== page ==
Ever since daily fantasy sports barged onto the scene a few years ago, a consistent concern and criticism has been that a small percentage of well-financed, highly skilled players dominate the contests with dozens, even hundreds, of entries and wind up hogging the lion's share of prize pools.
The major DFS companies, DraftKings and FanDuel, have taken steps to mitigate that reality, but it's debatable whether the efforts have been effective.
Sensing a niche in the daily fantasy market for truly casual fans, some smaller daily fantasy operations have explored ways to give less sophisticated fantasy players a better chance, and one company trying to tap that market has established a few Maryland outposts.
Eaglestrike Fantasy Sports, based in Williamsburg, Va., is in the early stages of marketing and developing a daily fantasy experience that is far less time-consuming and certainly less complicated than traditional DFS. The daily fantasy experience most fans have become familiar with usually involves assembling teams of players at various positions within the constraints of a salary cap. It's like putting together a sports jigsaw puzzle and requires a fair amount of research.
Eaglestrike features some of that same challenge (more on that later), but the differences between Eaglestrike and classic daily fantasy sports are even more drastic -- you can't play this game on a computer or mobile device. In traditional DFS, cyberspace is the only place where you can play.
Instead, you have to physically make your way to where Eaglestrike terminals are located, usually in a bar, to get into the action for its contests.
In the immediate Baltimore vicinity, there are two spots with Eaglestrike terminals -- at the Tilted Kilt Pub and Eatery on Honeygo Boulevard in White Marsh and Tuggies Tavern on Tuggies Road in Pasadena. There are approximately eight other spots throughout the state in Crofton, Frederick, College Park and elsewhere.
Overall, Eaglestrike is in seven states: Virginia, Pennsylvania, Massachusetts, New Hampshire, Minnesota and Colorado, as well as Maryland.
Eaglestrike is perhaps best described as a no-heavy-lift, less-intense version of DFS, especially when compared to the familiar national companies that routinely offer contests with prize pools in the millions of dollars.
"Our customers are truly casual fans who want to spend $10 or $20 in a bar on a Sunday watching the games and talking some trash with their buddies," said Adam Flore, who is an Eaglestrike consultant and has been its chief spokesman.
"We will never attract the guys who make up the high-volume players on the big websites. Our customers will never be spending thousands of dollars every weekend trying to win millions. Our customers might spend $50 at the most trying to win a share of a few thousand dollars."
However, Flore pointed out, while Eaglestrike players won't be winning life-changing money, they may have a far better chance of at least winning something.
Here's an illustration:
Throughout a six-month period on Draft Kings, the top 5 percent of users accounted for 32 percent of the entry fees and earned 46 percent of prizes, according to the website. That type of user result has been typical throughout the short history of daily fantasy sports.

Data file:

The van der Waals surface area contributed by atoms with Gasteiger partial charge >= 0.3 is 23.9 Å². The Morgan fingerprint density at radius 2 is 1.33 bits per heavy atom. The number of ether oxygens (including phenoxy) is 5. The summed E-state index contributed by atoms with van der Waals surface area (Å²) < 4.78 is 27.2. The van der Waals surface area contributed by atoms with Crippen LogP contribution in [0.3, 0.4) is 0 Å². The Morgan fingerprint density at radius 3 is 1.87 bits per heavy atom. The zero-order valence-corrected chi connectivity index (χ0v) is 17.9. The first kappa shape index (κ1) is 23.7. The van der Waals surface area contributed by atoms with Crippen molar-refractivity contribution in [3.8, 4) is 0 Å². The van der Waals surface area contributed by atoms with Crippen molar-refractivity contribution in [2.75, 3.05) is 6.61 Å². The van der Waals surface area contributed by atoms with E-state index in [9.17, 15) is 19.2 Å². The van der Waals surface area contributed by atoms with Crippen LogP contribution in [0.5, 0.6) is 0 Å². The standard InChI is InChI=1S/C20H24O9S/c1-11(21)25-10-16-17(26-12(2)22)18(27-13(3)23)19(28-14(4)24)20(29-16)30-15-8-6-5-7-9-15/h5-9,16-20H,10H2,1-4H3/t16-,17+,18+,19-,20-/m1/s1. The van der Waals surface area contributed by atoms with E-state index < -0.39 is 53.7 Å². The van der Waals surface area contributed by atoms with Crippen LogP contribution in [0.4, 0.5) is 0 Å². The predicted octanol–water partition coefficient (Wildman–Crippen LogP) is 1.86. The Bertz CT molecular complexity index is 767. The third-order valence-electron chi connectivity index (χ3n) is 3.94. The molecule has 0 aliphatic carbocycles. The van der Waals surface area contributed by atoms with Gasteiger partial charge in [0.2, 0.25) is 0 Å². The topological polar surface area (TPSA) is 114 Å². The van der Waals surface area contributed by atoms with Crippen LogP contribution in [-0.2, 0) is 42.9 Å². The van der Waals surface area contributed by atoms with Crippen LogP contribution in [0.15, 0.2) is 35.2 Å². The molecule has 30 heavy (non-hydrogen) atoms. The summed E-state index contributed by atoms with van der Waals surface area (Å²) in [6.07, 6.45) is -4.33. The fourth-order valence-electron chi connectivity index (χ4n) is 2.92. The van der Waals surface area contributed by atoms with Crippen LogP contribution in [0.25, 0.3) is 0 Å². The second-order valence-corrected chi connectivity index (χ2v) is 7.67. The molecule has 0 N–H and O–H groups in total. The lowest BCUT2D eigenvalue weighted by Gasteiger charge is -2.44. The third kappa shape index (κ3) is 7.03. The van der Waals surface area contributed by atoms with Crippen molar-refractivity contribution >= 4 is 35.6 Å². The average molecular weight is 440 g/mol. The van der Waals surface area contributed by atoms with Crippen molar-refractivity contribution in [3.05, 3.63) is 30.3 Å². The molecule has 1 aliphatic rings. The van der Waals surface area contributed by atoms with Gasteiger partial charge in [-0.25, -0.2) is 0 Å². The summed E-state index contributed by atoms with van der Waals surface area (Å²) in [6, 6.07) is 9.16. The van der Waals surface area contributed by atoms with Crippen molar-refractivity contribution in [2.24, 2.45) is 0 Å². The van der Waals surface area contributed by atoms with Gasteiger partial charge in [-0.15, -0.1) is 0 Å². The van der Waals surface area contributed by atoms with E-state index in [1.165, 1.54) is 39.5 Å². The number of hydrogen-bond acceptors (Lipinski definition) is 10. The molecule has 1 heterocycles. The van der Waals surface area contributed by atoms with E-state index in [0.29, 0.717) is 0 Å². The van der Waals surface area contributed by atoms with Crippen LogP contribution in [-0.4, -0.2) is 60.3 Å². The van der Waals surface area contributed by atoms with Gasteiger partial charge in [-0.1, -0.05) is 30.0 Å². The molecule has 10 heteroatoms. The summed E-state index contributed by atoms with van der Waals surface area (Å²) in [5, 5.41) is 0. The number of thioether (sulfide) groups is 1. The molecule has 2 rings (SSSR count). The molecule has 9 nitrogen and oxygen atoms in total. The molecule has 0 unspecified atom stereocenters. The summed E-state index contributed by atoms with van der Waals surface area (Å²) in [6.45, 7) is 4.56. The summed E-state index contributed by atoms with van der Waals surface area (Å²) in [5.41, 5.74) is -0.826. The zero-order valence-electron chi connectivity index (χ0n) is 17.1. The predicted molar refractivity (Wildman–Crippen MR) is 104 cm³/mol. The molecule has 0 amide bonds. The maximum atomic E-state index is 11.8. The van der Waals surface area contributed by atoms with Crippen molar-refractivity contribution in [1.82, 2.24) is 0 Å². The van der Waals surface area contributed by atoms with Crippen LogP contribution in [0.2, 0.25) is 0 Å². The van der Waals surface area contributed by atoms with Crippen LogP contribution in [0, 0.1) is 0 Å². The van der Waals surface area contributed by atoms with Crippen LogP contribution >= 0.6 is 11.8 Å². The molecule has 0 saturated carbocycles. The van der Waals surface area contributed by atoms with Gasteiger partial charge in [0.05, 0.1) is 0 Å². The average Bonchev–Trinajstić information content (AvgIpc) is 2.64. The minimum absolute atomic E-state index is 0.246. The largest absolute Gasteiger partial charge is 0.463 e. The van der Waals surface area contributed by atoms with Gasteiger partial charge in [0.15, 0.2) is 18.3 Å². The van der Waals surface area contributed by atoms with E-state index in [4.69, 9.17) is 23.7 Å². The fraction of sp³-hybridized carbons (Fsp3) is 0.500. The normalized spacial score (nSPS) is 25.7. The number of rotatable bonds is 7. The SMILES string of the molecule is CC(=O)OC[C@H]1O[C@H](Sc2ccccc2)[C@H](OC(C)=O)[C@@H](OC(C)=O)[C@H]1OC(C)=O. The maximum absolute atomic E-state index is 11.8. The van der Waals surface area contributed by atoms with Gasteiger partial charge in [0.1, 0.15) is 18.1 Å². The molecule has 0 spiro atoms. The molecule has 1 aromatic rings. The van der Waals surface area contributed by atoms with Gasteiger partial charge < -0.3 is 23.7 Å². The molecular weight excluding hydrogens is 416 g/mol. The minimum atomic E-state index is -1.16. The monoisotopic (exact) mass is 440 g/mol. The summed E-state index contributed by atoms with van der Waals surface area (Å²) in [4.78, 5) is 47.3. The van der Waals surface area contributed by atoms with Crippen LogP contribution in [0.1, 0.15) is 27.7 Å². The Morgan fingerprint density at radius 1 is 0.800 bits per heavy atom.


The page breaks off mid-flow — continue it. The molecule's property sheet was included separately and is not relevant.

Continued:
Eaglestrike user statistics obviously represent a far smaller sample of participants, but they do paint a far different picture. The top 5 percent of Eaglestrike users accounted for 12.06 percent of entry fees and earned 14.79 percent of the prizes, according to figures Flore shared.
So far, total entries for contests have been "a few hundred," he said.
One aspect of its contests Eaglestrike is trying to promote is that most users can enjoy some success. Among users who have entered at least five contests, 92 percent have won some amount of money, according to Flore. It's that taste of winning that the company hopes keeps customers coming back.
While Eaglestrike requires some skill (it would be helpful to know the New England Patriots' Tom Brady is likely to have better quarterback statistics than, say, the New York Jets' Josh McCown), there's far more randomness -- a tactful way of saying luck -- built into its contests.
In an NFL-based contest called Select Three, the participant simply picks three NFL players -- period. It could be three quarterbacks or three running backs. Doesn't matter. You are simply trying to assemble a mini-team that scores as many fantasy points as possible.
You have all week before the real games begin to make your selections on an Eaglestrike terminal. Then on game day, you can watch the giant leader board in your local bar, or on your computer or mobile device, as you compete against other Eaglestrike players around the country.
A more challenging contest called Select Eight requires participants to pick a more typical fantasy lineup of eight players at various positions but with no salary cap constraints.
In order to play, participants are required to register in person at a terminal, and when entering a contest, they have to slide cash into a bill acceptor and make their picks on the premises. Fees cannot be paid with credit cards. For prizes less than $250, participants get paid where they play. For larger payouts, a check is sent through the mail.
So far, entry fees have been mostly $7 and $10; on the big DFS websites, entry fees can be in the thousands of dollars. Entire Eaglestrike prize pools have been in the low four-figures.
Considering the logistics of participating in an Eaglestrike contest and the relatively modest money involved, it's plain to see that the emphasis is on in-bar entertainment rather than becoming rich.
In addition to pro football, the terminals can offer contests for other sports, such as MLB, the NBA, NASCAR and golf.
"We know there is a market for the casual fan," said Flore, who indicated the Baltimore area is a target market for more terminal locations.